Know the law
You could be breaking the law if you allow your dog to be dangerously out of control. A dog is deemed to be dangerously out of control if it injures a person or behaves erratically, making a person believe it may injure them.
- The maximum penalty for allowing your dog to be deemed dangerously out of control is two years' imprisonment, or a fine - or both.
- If your dog injures another person's animal, or an owner of an animal reasonably feels that your dog could injure them if they tried to protect their animal, an offence may have been committed.
- You can be charged with malicious wounding if you allow your dog to injure someone. The maximum penalty for this is five years' imprisonment.
- Your dog could be destroyed and you could be banned from keeping a dog if you do not keep it under control.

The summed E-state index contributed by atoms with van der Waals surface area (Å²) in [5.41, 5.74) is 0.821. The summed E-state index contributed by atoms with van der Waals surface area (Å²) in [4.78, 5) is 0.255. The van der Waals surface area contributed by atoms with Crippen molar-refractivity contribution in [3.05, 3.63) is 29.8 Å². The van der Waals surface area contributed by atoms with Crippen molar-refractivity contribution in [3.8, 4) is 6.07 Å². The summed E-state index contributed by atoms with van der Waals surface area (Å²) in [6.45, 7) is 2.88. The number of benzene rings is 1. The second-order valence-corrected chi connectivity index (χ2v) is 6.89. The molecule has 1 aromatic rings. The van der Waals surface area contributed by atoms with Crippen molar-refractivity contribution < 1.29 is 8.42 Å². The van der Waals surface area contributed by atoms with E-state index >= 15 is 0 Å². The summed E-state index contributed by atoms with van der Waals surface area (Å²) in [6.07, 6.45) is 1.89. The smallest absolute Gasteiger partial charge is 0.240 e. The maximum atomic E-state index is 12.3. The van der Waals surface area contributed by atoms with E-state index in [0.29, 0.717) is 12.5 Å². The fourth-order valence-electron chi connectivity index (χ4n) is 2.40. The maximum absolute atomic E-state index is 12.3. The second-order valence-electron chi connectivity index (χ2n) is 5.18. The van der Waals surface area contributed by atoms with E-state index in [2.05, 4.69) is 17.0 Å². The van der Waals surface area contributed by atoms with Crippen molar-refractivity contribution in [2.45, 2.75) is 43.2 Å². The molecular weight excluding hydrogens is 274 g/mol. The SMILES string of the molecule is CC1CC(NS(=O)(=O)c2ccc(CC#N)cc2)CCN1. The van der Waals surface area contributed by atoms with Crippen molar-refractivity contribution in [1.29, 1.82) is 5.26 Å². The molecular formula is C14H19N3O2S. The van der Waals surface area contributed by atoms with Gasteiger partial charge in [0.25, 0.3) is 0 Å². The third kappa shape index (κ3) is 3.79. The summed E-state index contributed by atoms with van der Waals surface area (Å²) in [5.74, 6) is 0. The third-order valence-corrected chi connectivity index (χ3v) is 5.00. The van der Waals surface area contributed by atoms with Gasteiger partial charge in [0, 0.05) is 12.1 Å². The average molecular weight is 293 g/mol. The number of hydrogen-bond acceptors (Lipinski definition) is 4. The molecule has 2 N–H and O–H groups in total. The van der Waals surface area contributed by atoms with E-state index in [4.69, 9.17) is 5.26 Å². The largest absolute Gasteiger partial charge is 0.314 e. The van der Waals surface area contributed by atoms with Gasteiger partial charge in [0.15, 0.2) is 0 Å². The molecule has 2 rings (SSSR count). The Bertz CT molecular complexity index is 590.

Preventing dog theft
- Ensure that your dog wears a collar and ID tag when in a public place. On the tag, include your surname, address, telephone number and full postcode. If your dog is microchipped, and you have room to write that on the tag, then try and do so.
- Microchip your dog so that if the ID tag is removed, it is still permanently identifiable.
- Do not leave your dog unattended in the car or tied up outside a shop.
Some dog breeds are banned. You must not own, breed from, sell, give away or abandon any banned dog. The law states that four kinds of dog are banned:
- Japanese Tosa.
- Dogo Argentino.
- Fila Braziliero.
- Pit Bull Terrier (can also be referred to as an American Staffordshire Terrier, Am Staffs, Irish Staffordshire Bull Terrier, Irish Blue or Red Nose, and some kinds of American Bulldogs).
The police have the power to seize your dog if they believe it is a banned type. The maximum penalty for possessing a banned dog is £5,000 or six months' imprisonment - or both.